Tonight's episode of Mad Men was about a lot of people coming to grips with things that they don't want to acknowledge. As we've seen before, the world is moving forward and it can't be stopped.
The general theme of tonight's episode was therapy and talking and, as Dr. Miller says, "what people will say to an interested stranger." Sally and Roger are pointedly in crisis, Don and Joan have been in trouble all along, and things are getting to a point where they can no longer be ignored. When Don finally gives himself over to the idea that Sally needs help (after multiple incidents this week), and has to accept not only his shortcomings as a father but also his feelings on fatherhood, he opens up to Dr. Miller in an uncharacteristic way. Of course, he's still kind of hitting on her, but it's been a while since we've seen him this honest. It probably helps that, like Anna and even Betty, she's a blond.
Betty, having had her own experiences with therapy opens up as well, to the woman who will be Sally's shrink. For Betty, as usual, it's really all about her and she can only interpret Sally's actions through the prism of her own life choices. There's a real sadness here, and we ingeniously get these scenes back to back, the better to compare the two parents' reactions to their daughter's troubles.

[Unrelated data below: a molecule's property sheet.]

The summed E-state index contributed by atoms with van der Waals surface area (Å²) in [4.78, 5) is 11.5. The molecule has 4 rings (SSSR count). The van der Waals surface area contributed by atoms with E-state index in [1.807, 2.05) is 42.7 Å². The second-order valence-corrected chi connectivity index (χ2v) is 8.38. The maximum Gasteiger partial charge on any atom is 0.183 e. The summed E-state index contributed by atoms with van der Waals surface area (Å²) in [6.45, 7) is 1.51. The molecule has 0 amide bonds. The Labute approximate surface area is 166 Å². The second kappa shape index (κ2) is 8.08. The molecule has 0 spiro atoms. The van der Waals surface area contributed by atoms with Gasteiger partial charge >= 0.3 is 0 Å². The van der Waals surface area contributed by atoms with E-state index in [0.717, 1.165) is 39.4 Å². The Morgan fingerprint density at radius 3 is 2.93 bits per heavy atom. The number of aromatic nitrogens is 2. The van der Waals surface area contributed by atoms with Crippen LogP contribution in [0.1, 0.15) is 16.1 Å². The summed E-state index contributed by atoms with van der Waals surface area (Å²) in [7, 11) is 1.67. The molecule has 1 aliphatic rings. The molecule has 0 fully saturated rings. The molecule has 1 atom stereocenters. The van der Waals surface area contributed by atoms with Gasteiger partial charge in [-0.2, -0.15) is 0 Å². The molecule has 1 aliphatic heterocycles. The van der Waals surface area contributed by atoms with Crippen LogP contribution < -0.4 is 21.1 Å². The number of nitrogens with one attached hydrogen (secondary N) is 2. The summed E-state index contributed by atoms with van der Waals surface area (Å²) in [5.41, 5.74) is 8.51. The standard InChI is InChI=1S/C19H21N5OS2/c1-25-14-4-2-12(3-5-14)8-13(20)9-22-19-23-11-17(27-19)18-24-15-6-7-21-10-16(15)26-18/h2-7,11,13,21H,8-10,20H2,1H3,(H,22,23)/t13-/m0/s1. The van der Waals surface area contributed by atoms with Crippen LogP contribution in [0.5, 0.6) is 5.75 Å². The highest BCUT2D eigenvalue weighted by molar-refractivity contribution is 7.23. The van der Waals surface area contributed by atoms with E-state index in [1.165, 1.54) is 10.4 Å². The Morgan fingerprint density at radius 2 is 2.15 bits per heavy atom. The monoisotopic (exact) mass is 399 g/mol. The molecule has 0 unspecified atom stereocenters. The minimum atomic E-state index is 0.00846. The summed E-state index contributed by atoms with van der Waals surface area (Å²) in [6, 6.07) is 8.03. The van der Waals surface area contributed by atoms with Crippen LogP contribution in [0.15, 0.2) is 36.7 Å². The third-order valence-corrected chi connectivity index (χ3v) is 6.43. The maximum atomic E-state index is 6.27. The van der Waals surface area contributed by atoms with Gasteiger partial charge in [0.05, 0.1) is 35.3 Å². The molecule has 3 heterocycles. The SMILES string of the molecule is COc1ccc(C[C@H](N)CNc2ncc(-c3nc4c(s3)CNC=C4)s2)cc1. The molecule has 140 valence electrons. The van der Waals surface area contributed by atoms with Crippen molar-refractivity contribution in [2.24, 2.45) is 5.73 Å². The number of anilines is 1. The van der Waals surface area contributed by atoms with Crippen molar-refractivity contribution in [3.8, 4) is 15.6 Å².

Roger all episode struggles with the idea of taking on Honda as a client; having fought and lost friends in World War II, it's impossible for him to let go of his anger at the Japanese. But, after a tantrum or two, he finally comes to grips with the fact that the world has changes, and that he has to let go. His moment of healing comes at the expense of elucidating Joan's growing fears about what will happen to Greg in Vietnam, and we see the exchange of one blind hatred for another.